Invading the US

Again, this is a strawman. I, for one, haven't suggested invading and occupying the US. Nor would such a thing be needed to win. As I've said, the British would operate against the coasts and against the Canadian frontier where their naval power could sustain major combatants. Conveniently all the major US war industries are within striking distance of naval forces.

Alexandria

Some major reaching occurring here. Alexandria's defences were utterly smashed, even with the fact that many shells didn't explode (because they were Armour Piercing Shells designed to be detonated by the friction of piercing armour). What the shells didn't destroy the landing parties finished.

War of 1812

There was no such thing as "impressment", the RN chased deserters onto civilian ships and took them (and paid compensation when they took off non-deserters). The practice was stopped 3 weeks before the the US declaration of war. The British had no designs of the sort ascribed to them above.

Mobilisation potential

In 1898 it was found that of the 106,000 National Guardsmen 40% had never held a gun or done any military training. The fact that the US managed to expand to 275,000 (inc. regulars) in such a short period of time is amazing, but this was stretching their capabilities. The volunteer infantry had to be equipped with Trapdoor Springfields, there was precious little modern field artillery (without knowing the number of M1885 RBL available I'd have to speculate they were equipped with ACW era artillery) and no modern machine guns. This late they'd have been smashed by any European army, although of course their equipment becomes more acceptable as we move backwards.
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#49 Old Tanker

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Posted 19 July 2009 - 1243 PM

Hertz Horns


Invading the US

Again, this is a strawman. I, for one, haven't suggested invading and occupying the US. Nor would such a thing be needed to win. As I've said, the British would operate against the coasts and against the Canadian frontier where their naval power could sustain major combatants. Conveniently all the major US war industries are within striking distance of naval forces.

[



The major supply centers of U.S. arms included inland Hartford Ct ( Colt and Gatling gun). Springfield Armory , inland about 30 miles north of Hartford. Cannon mfg was possible and ongoing at inland Pittsburgh Pa. area and the Rock Island Arsenal in Davenport Iowa. The Picatinny arsenal est 1880 was located inland in N.J. The only coastal city producing arms to any extent was New Haven -Bridgeport Ct. area requiring any fleet or fortilla to operate deep in Long Island Sound trapped on 3 sides in a 10-15 mile wide cul-de-sac and probably 50-60 miles from its' throat.


As to modern machine , or lack of , the Brits bought Gatlings from the U.S. and used them in Eygpt. Gatlings were the modern machine gun of 1870-80-90.

Your bombardment of major arms producing centers doesn't pass the truth test.

P.S. The dumb Americans built their arsenals away from the coasts . That shows how naive we are.

Edited by Old Tanker, 19 July 2009 - 1253 PM.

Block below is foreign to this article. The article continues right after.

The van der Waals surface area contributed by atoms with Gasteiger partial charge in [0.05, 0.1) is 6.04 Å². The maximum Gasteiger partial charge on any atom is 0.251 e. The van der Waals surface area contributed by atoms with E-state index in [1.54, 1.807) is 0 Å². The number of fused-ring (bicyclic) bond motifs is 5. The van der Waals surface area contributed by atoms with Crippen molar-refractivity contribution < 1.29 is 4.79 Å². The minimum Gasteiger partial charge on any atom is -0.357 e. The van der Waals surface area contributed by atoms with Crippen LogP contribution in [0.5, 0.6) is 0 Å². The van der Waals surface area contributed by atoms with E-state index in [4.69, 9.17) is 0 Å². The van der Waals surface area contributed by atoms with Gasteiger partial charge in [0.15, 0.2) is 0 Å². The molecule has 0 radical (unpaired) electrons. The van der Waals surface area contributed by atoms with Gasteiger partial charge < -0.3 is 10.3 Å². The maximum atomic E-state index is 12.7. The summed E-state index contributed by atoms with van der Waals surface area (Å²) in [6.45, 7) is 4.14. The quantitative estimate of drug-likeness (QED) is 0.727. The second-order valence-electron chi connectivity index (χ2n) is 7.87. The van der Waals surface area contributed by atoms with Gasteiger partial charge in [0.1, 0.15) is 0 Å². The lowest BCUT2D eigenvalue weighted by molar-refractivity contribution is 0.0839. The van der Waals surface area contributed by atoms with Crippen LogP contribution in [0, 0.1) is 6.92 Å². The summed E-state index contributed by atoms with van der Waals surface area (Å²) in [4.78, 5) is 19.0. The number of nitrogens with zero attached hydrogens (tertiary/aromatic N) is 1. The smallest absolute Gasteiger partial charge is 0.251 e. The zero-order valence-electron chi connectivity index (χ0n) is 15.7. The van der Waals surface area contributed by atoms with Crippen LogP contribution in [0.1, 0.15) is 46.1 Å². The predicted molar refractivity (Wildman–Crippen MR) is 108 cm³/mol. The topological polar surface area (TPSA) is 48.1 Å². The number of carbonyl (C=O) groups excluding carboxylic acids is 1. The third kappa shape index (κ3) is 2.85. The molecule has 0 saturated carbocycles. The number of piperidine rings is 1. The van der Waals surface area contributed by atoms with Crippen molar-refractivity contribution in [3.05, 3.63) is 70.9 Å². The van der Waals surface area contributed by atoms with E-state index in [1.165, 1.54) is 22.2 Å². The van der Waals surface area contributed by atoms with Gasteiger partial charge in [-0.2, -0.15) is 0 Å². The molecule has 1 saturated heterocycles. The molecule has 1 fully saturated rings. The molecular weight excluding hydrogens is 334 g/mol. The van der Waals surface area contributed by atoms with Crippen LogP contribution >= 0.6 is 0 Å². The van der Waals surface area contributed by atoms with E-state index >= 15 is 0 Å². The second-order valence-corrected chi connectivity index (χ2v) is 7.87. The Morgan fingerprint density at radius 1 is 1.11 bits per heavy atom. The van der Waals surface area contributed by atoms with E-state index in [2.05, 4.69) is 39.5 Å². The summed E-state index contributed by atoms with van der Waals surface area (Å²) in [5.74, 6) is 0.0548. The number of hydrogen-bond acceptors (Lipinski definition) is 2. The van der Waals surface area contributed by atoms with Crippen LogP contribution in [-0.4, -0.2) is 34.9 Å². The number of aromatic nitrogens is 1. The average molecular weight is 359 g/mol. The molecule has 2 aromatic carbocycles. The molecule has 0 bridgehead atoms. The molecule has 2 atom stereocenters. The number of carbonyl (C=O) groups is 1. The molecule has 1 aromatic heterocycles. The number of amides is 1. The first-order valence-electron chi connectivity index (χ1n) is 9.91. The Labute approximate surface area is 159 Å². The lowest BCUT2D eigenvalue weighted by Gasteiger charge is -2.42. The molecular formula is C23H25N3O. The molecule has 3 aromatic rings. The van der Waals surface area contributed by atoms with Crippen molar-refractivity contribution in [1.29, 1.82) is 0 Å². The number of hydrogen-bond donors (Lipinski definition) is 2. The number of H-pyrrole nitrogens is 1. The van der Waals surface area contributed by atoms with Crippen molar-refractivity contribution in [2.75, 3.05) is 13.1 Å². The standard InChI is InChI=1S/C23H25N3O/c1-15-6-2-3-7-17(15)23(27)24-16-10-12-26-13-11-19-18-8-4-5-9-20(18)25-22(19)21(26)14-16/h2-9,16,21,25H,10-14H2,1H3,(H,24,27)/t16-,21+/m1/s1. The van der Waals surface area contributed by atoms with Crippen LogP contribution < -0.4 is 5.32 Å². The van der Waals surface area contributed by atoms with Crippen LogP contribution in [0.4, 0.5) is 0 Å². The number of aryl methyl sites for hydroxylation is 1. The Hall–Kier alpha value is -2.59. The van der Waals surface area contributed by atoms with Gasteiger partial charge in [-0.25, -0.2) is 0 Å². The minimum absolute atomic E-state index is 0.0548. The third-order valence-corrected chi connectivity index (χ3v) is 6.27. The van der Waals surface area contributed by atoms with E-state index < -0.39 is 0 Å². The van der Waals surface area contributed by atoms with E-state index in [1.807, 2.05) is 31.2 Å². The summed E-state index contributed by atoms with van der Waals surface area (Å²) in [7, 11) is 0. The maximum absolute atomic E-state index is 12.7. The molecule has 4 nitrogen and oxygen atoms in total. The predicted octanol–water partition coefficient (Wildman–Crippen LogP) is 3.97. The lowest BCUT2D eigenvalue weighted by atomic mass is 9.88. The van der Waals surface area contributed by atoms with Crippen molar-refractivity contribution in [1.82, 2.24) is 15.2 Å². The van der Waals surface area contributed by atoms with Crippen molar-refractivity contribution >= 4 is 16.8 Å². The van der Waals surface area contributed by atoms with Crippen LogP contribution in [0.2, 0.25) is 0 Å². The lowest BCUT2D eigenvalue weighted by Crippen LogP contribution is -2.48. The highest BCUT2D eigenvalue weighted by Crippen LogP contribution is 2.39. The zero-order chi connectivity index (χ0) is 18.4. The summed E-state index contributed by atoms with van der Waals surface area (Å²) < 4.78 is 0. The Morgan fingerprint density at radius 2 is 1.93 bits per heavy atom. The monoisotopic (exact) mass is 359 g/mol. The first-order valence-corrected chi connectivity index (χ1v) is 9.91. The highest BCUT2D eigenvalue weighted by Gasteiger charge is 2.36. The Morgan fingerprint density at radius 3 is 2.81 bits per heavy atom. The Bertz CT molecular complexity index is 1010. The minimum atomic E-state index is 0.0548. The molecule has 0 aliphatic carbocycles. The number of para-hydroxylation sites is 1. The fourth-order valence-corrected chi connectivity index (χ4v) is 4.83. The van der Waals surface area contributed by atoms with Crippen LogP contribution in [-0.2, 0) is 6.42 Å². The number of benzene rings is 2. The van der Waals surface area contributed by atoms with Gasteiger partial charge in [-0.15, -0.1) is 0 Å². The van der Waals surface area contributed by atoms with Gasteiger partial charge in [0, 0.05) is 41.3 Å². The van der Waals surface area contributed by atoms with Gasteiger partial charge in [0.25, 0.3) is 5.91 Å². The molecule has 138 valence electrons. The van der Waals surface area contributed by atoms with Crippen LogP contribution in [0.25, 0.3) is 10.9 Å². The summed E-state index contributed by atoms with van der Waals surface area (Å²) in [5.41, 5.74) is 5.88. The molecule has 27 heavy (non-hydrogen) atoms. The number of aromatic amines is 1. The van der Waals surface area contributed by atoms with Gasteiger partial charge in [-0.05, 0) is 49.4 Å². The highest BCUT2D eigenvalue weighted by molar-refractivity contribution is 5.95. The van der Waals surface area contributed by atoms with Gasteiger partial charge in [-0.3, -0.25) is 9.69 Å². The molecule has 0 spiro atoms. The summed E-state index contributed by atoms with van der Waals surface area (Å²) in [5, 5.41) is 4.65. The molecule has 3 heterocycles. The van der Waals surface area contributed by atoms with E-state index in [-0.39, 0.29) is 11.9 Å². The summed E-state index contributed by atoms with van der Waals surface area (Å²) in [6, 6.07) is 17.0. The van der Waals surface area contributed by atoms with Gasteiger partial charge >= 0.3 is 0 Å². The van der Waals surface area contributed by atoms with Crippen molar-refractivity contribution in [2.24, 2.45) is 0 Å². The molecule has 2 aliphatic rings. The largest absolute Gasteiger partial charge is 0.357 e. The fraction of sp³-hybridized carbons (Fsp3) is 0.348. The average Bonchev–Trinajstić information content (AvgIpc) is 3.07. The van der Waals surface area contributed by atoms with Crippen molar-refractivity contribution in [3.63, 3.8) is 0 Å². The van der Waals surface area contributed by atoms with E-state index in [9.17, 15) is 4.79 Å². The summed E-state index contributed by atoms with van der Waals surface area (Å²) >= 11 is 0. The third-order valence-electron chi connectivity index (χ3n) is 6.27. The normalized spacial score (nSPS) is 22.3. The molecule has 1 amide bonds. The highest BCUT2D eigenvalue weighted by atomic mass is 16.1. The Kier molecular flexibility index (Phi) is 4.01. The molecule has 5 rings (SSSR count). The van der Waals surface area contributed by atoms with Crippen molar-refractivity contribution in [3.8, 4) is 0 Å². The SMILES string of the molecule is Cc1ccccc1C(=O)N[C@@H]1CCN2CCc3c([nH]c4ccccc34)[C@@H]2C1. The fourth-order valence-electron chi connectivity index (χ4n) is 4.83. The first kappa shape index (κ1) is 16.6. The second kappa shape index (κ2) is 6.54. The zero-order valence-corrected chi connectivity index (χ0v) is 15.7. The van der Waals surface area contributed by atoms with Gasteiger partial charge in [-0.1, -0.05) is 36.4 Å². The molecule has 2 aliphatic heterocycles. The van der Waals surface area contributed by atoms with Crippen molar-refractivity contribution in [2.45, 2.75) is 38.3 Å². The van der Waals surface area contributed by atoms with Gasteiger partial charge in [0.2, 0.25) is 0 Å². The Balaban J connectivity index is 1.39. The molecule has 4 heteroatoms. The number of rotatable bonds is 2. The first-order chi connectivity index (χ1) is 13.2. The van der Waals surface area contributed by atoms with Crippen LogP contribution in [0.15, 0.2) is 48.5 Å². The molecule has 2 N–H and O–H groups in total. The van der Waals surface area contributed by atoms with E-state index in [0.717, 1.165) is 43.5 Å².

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#50 Mote

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Posted 19 July 2009 - 1256 PM

Hertz Horns

A moderate improvement in detonator, the naval mine wasn't a real threat until HE replaced gunpowder. The 3 warships the Russians mined in 1855 suffered no catastrophic injury.

And was that because the charge was gunpowder or because the charge was only around eight pounds? :rolleyes: Mines deployed in the ACW had up to 2,000 pounds or more of gunpowder, equivalent to half a ton of TNT, enough to do major damage to even modern combatants.

USN minesweeping procedures were copied off RN procedures.


Source?

Invading the US

Again, this is a strawman. I, for one, haven't suggested invading and occupying the US. Nor would such a thing be needed to win. As I've said, the British would operate against the coasts and against the Canadian frontier where their naval power could sustain major combatants. Conveniently all the major US war industries are within striking distance of naval forces.

And again, how do you propose to get within striking distance when facing large modern forts and minefields? Remember, you insisted: "There is basically nothing the US can do to stop the British steaming into the Chesapeake, up the Potomac and taking Washington; or anywhere else they choose." Now, I think that it must be admitted that, at the very least, the Potomac would be quite amenable to having mines placed in it (as in fact the Confederates attempted) and thus being impassable to British forces.

Alexandria

Some major reaching occurring here. Alexandria's defences were utterly smashed, even with the fact that many shells didn't explode (because they were Armour Piercing Shells designed to be detonated by the friction of piercing armour). What the shells didn't destroy the landing parties finished.


And what is your source that the Alexandrian batteries were modern, well-crewed, fought back, and were in fact smashed? Others have provided sources indicating precisely the opposite.
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#51 Sparviero

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Posted 19 July 2009 - 1343 PM